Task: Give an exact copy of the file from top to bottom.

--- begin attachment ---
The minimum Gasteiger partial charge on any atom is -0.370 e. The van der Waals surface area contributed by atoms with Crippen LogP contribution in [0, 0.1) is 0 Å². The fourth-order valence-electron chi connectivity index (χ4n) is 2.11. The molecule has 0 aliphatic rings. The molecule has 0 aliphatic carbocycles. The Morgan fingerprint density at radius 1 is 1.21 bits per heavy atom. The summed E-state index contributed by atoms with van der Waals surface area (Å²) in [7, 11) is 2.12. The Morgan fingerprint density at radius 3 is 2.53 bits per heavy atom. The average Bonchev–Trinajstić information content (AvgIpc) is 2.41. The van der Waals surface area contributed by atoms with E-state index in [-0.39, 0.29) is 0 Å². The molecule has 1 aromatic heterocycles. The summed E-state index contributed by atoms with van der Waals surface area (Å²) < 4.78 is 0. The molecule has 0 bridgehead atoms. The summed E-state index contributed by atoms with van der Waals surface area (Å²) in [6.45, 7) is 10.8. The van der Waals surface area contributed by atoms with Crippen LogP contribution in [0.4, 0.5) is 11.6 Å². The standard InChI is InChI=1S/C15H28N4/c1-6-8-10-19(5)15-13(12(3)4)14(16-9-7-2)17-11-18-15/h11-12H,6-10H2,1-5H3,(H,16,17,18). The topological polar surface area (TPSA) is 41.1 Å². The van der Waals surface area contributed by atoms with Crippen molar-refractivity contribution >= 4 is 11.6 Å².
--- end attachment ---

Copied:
The minimum Gasteiger partial charge on any atom is -0.370 e. The van der Waals surface area contributed by atoms with Crippen LogP contribution in [0, 0.1) is 0 Å². The fourth-order valence-electron chi connectivity index (χ4n) is 2.11. The molecule has 0 aliphatic rings. The molecule has 0 aliphatic carbocycles. The Morgan fingerprint density at radius 1 is 1.21 bits per heavy atom. The summed E-state index contributed by atoms with van der Waals surface area (Å²) in [7, 11) is 2.12. The Morgan fingerprint density at radius 3 is 2.53 bits per heavy atom. The average Bonchev–Trinajstić information content (AvgIpc) is 2.41. The van der Waals surface area contributed by atoms with E-state index in [-0.39, 0.29) is 0 Å². The molecule has 1 aromatic heterocycles. The summed E-state index contributed by atoms with van der Waals surface area (Å²) < 4.78 is 0. The molecule has 0 bridgehead atoms. The summed E-state index contributed by atoms with van der Waals surface area (Å²) in [6.45, 7) is 10.8. The van der Waals surface area contributed by atoms with Crippen LogP contribution in [0.4, 0.5) is 11.6 Å². The standard InChI is InChI=1S/C15H28N4/c1-6-8-10-19(5)15-13(12(3)4)14(16-9-7-2)17-11-18-15/h11-12H,6-10H2,1-5H3,(H,16,17,18). The topological polar surface area (TPSA) is 41.1 Å². The van der Waals surface area contributed by atoms with Crippen molar-refractivity contribution >= 4 is 11.6 Å².